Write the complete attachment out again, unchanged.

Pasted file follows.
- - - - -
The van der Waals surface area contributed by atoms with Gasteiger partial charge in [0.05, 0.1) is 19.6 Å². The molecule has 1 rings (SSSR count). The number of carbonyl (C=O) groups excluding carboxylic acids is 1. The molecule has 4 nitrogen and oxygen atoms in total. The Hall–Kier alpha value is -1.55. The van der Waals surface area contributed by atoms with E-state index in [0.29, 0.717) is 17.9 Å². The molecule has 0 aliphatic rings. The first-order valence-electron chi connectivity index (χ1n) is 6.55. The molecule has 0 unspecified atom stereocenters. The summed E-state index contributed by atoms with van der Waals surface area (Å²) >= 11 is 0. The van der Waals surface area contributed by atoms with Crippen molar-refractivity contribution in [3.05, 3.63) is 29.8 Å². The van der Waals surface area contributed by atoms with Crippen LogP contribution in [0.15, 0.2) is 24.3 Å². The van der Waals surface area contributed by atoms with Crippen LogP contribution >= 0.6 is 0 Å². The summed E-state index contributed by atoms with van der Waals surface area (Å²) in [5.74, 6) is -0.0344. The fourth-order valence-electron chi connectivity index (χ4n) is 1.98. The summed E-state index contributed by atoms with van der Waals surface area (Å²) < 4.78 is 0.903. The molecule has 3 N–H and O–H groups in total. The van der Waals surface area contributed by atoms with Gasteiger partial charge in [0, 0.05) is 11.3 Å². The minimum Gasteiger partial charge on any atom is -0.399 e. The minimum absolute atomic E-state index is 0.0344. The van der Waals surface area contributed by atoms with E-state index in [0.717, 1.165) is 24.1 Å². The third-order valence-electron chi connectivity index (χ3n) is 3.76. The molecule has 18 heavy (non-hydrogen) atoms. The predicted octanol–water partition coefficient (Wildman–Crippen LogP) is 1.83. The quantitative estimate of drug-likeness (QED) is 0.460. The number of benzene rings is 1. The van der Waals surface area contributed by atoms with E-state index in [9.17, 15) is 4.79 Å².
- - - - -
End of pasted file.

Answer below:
The van der Waals surface area contributed by atoms with Gasteiger partial charge in [0.05, 0.1) is 19.6 Å². The molecule has 1 rings (SSSR count). The number of carbonyl (C=O) groups excluding carboxylic acids is 1. The molecule has 4 nitrogen and oxygen atoms in total. The Hall–Kier alpha value is -1.55. The van der Waals surface area contributed by atoms with E-state index in [0.29, 0.717) is 17.9 Å². The molecule has 0 aliphatic rings. The first-order valence-electron chi connectivity index (χ1n) is 6.55. The molecule has 0 unspecified atom stereocenters. The summed E-state index contributed by atoms with van der Waals surface area (Å²) >= 11 is 0. The van der Waals surface area contributed by atoms with Crippen molar-refractivity contribution in [3.05, 3.63) is 29.8 Å². The van der Waals surface area contributed by atoms with Crippen LogP contribution in [0.15, 0.2) is 24.3 Å². The van der Waals surface area contributed by atoms with Crippen LogP contribution >= 0.6 is 0 Å². The summed E-state index contributed by atoms with van der Waals surface area (Å²) in [5.74, 6) is -0.0344. The fourth-order valence-electron chi connectivity index (χ4n) is 1.98. The summed E-state index contributed by atoms with van der Waals surface area (Å²) < 4.78 is 0.903. The molecule has 3 N–H and O–H groups in total. The van der Waals surface area contributed by atoms with Gasteiger partial charge in [0, 0.05) is 11.3 Å². The minimum Gasteiger partial charge on any atom is -0.399 e. The minimum absolute atomic E-state index is 0.0344. The van der Waals surface area contributed by atoms with E-state index in [0.717, 1.165) is 24.1 Å². The third-order valence-electron chi connectivity index (χ3n) is 3.76. The molecule has 18 heavy (non-hydrogen) atoms. The predicted octanol–water partition coefficient (Wildman–Crippen LogP) is 1.83. The quantitative estimate of drug-likeness (QED) is 0.460. The number of benzene rings is 1. The van der Waals surface area contributed by atoms with E-state index in [9.17, 15) is 4.79 Å².